Formed in Memphis, Tennessee, USA, and originally known as the Little Angels, the Sylvers were a family act tutored by their former opera singing mother, Shirley Sylvers. Her children, Leon Frank III, Charmaine, Olympia-Ann and James, started performing at local talent shows in Memphis, before moving to Harlem, New York – providing a more sympathetic audience for their pop R&B. Tours followed with Ray Charles and Johnny Mathis during school holiday breaks, until in the early 70s they relocated from east coast to west coast, taking up residence in Watts, Los Angeles, and calling themselves the Sylvers. By this time they had been joined by younger siblings Foster, Edmund (25 January 1957, Memphis, Tennessee, USA, d. 11 March 2004, Richmond, Virginia, USA), Ricky, Angie and Pat, and in 1972 the group, already veterans of television exposure on shows with Spike Jones, Groucho Marx and Dinah Shore, signed to Pride Records, a subsidiary of MGM Records. Their debut single, ‘Fool’s Paradise’, reached number 13 in Billboard’s R&B chart. ‘Wish That I Could Talk To You’ repeated the success, rising three places higher (and to number 77 in Billboard’s pop charts). Eleven-year-old Foster, who shone through in the ensemble performances, released a solo single, ‘Misdemeanour’, which reached number 22 in the Billboard pop charts.
Later the Sylvers transferred to the main MGM imprint, but only one chart appearance, ‘Through The Love In My Heart’, preceded a more permanent move to Capitol Records. Larkin Arnold was the man behind the move, intending to link the Sylvers with producer Freddy Pearson, previously behind the Jackson Five and Tavares. The first result of this collaboration was ‘Boogie Fever’, which rewarded Arnold’s foresight by rising to number 1 in the national charts. However, they never quite followed-up this feat, with the subsequent ‘Cotton Candy’ stalling at number 59. Much more successful was ‘Hot Line’ at number 5. Only ‘High School Dance’ reached the top 20, and by 1978 the Sylvers had moved over to Casablanca Records for a solitary chart excursion, ‘Don’t Stop, Get Off’.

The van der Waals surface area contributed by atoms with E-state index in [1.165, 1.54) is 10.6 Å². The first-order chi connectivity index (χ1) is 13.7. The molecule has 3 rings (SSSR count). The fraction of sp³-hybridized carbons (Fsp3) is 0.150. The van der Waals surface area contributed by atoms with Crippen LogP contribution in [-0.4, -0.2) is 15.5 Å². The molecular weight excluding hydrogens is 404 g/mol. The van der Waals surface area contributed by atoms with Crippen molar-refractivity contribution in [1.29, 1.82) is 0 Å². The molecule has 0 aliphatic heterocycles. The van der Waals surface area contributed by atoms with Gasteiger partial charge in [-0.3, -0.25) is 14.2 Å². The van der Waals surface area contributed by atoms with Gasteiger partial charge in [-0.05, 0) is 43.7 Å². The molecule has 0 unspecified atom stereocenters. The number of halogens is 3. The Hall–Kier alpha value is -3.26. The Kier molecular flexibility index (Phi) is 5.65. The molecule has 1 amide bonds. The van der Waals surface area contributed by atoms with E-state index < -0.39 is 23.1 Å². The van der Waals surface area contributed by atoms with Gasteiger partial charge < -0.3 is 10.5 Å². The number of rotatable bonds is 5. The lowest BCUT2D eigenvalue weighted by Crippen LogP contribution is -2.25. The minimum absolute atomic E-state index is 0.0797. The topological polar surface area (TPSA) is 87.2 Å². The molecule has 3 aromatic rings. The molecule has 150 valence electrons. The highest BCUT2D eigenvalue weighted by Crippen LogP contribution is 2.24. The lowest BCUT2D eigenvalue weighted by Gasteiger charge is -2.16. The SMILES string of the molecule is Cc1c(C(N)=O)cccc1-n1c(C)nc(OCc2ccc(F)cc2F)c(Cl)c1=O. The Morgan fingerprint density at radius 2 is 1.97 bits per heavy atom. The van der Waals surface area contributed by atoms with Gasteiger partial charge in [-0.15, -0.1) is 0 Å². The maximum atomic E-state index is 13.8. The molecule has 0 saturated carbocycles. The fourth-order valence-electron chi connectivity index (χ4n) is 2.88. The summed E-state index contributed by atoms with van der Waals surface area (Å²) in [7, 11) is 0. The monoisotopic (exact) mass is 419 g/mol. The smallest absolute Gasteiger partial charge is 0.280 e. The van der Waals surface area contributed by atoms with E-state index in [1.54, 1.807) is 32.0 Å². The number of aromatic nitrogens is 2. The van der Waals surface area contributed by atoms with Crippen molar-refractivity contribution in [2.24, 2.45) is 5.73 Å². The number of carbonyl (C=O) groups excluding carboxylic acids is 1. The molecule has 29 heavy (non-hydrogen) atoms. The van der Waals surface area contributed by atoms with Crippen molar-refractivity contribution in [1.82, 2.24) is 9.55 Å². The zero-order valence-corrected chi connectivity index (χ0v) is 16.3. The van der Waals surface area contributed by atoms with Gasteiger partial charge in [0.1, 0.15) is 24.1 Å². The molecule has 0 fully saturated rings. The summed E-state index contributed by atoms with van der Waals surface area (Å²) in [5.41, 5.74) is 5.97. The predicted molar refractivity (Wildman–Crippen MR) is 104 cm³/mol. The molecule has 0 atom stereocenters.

As the world’s appetite for dance music waned in the early ‘1980s, so did The Sylvers’ popularity. In 1981, five members of the group, now without Edmund, recorded a new album Concept for Solar Records, with Leon producing and playing bass but not performing vocally. The first single from that effort, “Come Back Lover, Come Back” (featuring a now grown-up Foster on lead) was a minor hit, reaching #63 in Billboard. “Take It to the Top” failed to chart; but both singles appear on the Solar Records retrospective box set.
In 1984, after a three-year hiatus, the siblings (now six strong, with Charmaine returning) regrouped with new management (Weisner–DeMann) and a new label (Geffen Records). The result was an unsuccessful album entitled Bizarre. The disc was not heavily promoted, but spawned two minor hits: “In One Love and Out the Other” (#42) and “Falling For Your Love” (#76).